There’s no escaping it. For all that we avoid talking about it in real life, it’s a prevalent part of a lot of our creative endeavours. How a show, film or game deals with the deaths of characters can often be a defining part of its perception. Game of Thrones is famous for its ruthlessness regardless of the importance of a character and, for a long time, the Marvel Cinematic Universe was criticised for the lack of death; particularly with regards to prominent/important characters.
So, when watching a series about militarised factions, political manoeuvring, organisations operating outside of the law and the use of child soldiers. War and battles are a major component of the story which means deaths are inevitable. Importantly, the deaths aren’t brushed aside. They’re critical to the narrative. They have lasting impacts on the characters that survive as they move forward. They aren’t killed willy-nilly in a way that would detract from the meaning and impact which is a good thing. That said, in Mobile Suit Gundam: Iron-Blooded Orphans, some deaths have more impact than others.
It’s the nature of the beast. We only have so much time which means we spend more time with some characters than others. Some of them are more important to the narrative, naturally that means there’s a difference when a more prominent character dies. There’s maybe three or four characters who won’t die until the story reaches its conclusion, so far they seem vital to whatever the form the final crescendo takes. However, I wouldn’t be surprised to see one of those characters go earlier than I expect depending on how the story continues to twist and turn.
In fiction, as in reality, we wrestle with the questions of morality or philosophy that plague us. The most compelling stories are often ones that see characters navigate through events that challenge and/or change how they – and by extension, we – see the world. One of the philosophical questions that often crops up is: “What is a good death?” Wrapped as that question is, in so many other moral layers, there is no easy answer. Particularly where warfare is concerned. Is there honour to be found by dying in battle? Is that a fool’s errand? Does it matter? Dead is dead no matter how it comes to us.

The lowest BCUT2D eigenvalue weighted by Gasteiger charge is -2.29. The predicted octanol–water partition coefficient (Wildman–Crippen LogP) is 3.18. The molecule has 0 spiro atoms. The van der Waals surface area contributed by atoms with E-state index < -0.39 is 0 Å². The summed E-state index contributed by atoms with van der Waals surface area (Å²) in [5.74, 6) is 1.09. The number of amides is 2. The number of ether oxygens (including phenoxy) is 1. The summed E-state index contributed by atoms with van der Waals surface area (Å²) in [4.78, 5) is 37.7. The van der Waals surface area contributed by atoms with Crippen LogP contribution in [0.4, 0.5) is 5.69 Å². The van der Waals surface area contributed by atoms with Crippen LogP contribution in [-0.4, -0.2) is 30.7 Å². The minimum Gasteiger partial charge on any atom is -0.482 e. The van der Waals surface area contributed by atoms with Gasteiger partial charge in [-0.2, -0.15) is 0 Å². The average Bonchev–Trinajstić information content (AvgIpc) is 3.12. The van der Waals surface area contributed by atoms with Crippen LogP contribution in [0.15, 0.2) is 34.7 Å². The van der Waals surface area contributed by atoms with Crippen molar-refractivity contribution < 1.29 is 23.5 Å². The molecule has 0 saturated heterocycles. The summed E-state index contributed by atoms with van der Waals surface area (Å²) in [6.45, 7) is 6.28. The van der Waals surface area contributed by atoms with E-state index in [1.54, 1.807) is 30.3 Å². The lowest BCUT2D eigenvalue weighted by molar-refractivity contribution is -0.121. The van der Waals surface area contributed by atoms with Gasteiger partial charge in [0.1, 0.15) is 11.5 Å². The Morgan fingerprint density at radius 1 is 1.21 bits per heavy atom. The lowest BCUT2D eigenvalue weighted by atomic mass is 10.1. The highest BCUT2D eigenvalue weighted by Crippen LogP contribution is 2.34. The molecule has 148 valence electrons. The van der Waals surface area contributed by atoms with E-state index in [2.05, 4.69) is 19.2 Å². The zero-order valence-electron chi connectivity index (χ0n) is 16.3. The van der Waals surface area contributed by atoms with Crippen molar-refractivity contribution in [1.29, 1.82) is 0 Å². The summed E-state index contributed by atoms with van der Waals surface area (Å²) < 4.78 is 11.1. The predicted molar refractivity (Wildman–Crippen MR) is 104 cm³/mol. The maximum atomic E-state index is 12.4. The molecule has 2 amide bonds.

Several prominent characters have died, but one in particular hit me in a way the others didn’t. Perhaps it is a bit of an outlier because it doesn’t happen in battle; they were shot and killed in a shop. After all the battles and everything else they’d been through, I honestly thought they’d make it to the final battle at least. In truth, I let my guard down. I was as surprised by it as the character was. Maybe not quite the same seeing as I wasn’t the one that died but I was shocked all the same.
I liked the character. Like most they didn’t want to die. They got good at fighting so they could live and keep their family and friends safe. They were tenacious without being reckless. Valiant without being stupid. They wanted to live, but if they had to die, I can’t help but feel that they’d have preferred to die fighting. Die for their family or friends. Die for something. Any avoidable death is a waste of life. I don’t know if I believe that there’s any extra value in dying “with honour” but I do believe there is value in dying on your own terms. I know I’d prefer to go in the comfort of my own home, rather than in a hospital. We don’t know what, if anything, awaits us when that time comes. I guess it’s the naivety of human nature to want to control things right until the end.
Death is death, no matter how it finds us.
Mobile Suit Gundam: Iron-Blooded Orphans is available to stream now in the UK on Netflix & Funimation Now.